But the unexpected arrival of Poppy’s troubled younger brother soon threatens her new-found happiness and as the garden team works together to win community space of the year, Poppy must decide where her priorities lie and what she is prepared to fight for …

Where to Buy:

US Amazon: https://amzn.to/2Hg66IY

UK Amazonhttps://amzn.to/33U56UO

Heidi’s Books on UK Amazon: https://amzn.to/2MraxFd

Connect with Heidi:

Website: http://www.heidiswain.co.uk/
Twitter: https://twitter.com/Heidi_Swain
Facebook: https://www.facebook.com/WriterHeidiJoSwain?ref=hl

If it feels right and you have the time (and you enjoy the interview) please like or comment or share it. The nature of the online world … the more eyes that see it the more it will spread and benefit the author and the website! Thank you!

And if it feels the thing to do and you are inspired to do so, I would be deeply grateful if you’d like to “Buy Me a Coffee” … Camilla – Host of Meeting the Authors …

Buy Me A Coffee

Meet the Author: The Girl in the Dark by Susan Willis

Today we welcome Susan Willis as we travel to a small town in Co-Durham, North East England to learn how recipes, setting an alarm, the garden shed and Cinderella comprise the ingredients of Susan’s writing life. Get the simmering pots ready, let’s get cookin’ ….

List 3 interesting facts about yourself.

I didn’t start writing until I was 48 years old.

I develop new recipes and products for food companies, mainly Marks & Spencer.

After ten years I still love the fact that people enjoy what I write. Good reviews to me are like winning the lottery.

What was the first thing you ever had published?

Lamb in a Pot, a short story in a USA magazine 2009. I’d written the story on a long train journey because I’d been using sensory terms for lamb at work. I decided to weave them into a cook’s story when her boyfriend turns the tables and makes a meal for her. Caramelising onions, garlic and rosemary, majestic chunks of tender lamb, pebble-like new potatoes, black olives, and plump juicy tomatoes: all simmered for hours. Mama Mia! The cook had cried – this is the type of food to make me feel faint with pleasure and desire!

Do you have a writing routine?

When I’m not working and intend to write, I set my alarm for one hour only to do emails and social media. I need to limit this because it can take over your day and reduce the time left for actual writing, and, after all, that’s what I love to do!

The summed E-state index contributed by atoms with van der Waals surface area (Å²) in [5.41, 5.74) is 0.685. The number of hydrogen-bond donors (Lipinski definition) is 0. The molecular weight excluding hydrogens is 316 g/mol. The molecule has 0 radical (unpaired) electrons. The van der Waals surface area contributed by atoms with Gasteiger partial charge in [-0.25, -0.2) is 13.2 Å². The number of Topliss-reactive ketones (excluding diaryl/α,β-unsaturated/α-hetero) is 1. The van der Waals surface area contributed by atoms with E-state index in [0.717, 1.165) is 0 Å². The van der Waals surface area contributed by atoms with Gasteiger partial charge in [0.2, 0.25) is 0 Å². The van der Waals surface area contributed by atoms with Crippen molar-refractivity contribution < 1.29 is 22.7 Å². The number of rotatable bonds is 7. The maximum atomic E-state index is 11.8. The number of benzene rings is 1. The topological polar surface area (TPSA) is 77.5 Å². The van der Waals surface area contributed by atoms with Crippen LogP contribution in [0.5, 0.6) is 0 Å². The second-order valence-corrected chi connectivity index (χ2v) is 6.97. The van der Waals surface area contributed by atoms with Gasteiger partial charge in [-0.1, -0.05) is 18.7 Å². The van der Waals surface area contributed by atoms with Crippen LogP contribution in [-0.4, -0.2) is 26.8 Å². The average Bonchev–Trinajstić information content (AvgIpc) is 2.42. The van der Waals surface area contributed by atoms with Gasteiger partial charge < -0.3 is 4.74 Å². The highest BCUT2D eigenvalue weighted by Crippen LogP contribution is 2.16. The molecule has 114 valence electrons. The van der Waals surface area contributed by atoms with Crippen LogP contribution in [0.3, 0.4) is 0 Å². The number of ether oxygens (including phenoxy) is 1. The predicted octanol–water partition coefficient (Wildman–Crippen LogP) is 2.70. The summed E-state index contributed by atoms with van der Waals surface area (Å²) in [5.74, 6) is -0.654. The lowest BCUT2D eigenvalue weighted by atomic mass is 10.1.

Do you have any writing rituals?

I try to move from my chair every two hours and take a walk around the garden to think. If it’s raining, I end up in the garden shed! I often find if my character is stuck in a certain situation the fresh air helps to clear my mind and I can usually think of a way forward.

Where did the idea for your most recent book come from?

A couple of years ago I decided to move more into relationship themed stories instead of focusing on food. I enjoyed writing the conflict scenes and, teasing the reader so much that I’ve moved into romantic suspense. The Girl in the Dark, is based in a photography studio with a food stylist and two photographers. I read somewhere that Alfred Hitchcock was dubbed, The Master of Suspense, and was one of the first to move away from, the who done it concept, knowing exactly how to manipulate the viewers in the cinema to keep them watching the film. I was intrigued and delved into psychological suspense.

Who was the first person you shared your book with?

My dear friend, Rosie Jones, who is also a writer. I’d waited in trepidation for her comments knowing she’d tell me the truth, warts and all. Thankfully, she loved the story, and told me it was the best thing I’ve written!

Do you have a current work in progress?

Yes, I have a new novel and am looking for a publisher. It’s called, His Wife’s Secret. Does anyone know where I could submit?

Do you have any advice for budding authors?

Don’t Give Up! If you have a story to tell, then do it!

If you could have a fantasy tea or coffee date with an author or famous person from the past or present, who would it be and what would you ask them?

George Clooney! Do I need to say more, girls? I think I’d just sit and drool….

If you were trapped in a cartoon world from your childhood, which one would you choose and why?

Cinderella – I love shoes!!

Thank you Susan for joining us on MTA. It was wonderful to learn more about you. –Camilla

Book Blurb

The Girl in the Dark is the latest Grip Lit novel from Susan Willis. A thrilling romantic suspense story that will keep you turning pages long into the night.

When Kim goes to old friend, Sidney’s, photography studio to start a new food styling contract she meets his new assistant, Alex. Kim is catapulted from her mournful existence into an explosive romantic relationship with Alex. Sidney, however, is wary. He thinks, there’s something not quite right about Alex, and urges caution.

Will Kim look back and wish she’d listened…

Where to buy the book:

UK Amazon: https://amzn.to/2ThnjGL

US Amazon: https://amzn.to/2GT7EbH

About Susan:

Susan Willis is a published author of three novels, and five novellas’. She lives in the North East of England surrounded by family and friends. Following publication of a love story about a chef and her boyfriend, she wrote more foodie-based love stories and wove them into her first novel, ‘Yes Chef, No Chef’.

Now Susan has ventured into romantic suspense with her latest novel, The Girl In The Dark.

Set in her hometown of Durham City, this storyline is not a who done it thriller, but, a psychological page-turner which she loved writing.

Connect with Susan:

Website: www.susanwillis.co.uk
Twitter – @SusanWillis69
Facebook – m.me/AUTHORSusanWillis
Instagram – susansuspenseauthor

If it feels right and you have the time (and you enjoy the interview) please like or comment or share it. The nature of the online world … the more eyes that see it the more it will spread and benefit the author and the website! Thank you!

And if it feels the thing to do and you are inspired to do so, I would be deeply grateful if you’d like to “Buy Me a Coffee” … Camilla – Host of Meeting the Authors …

Buy Me A Coffee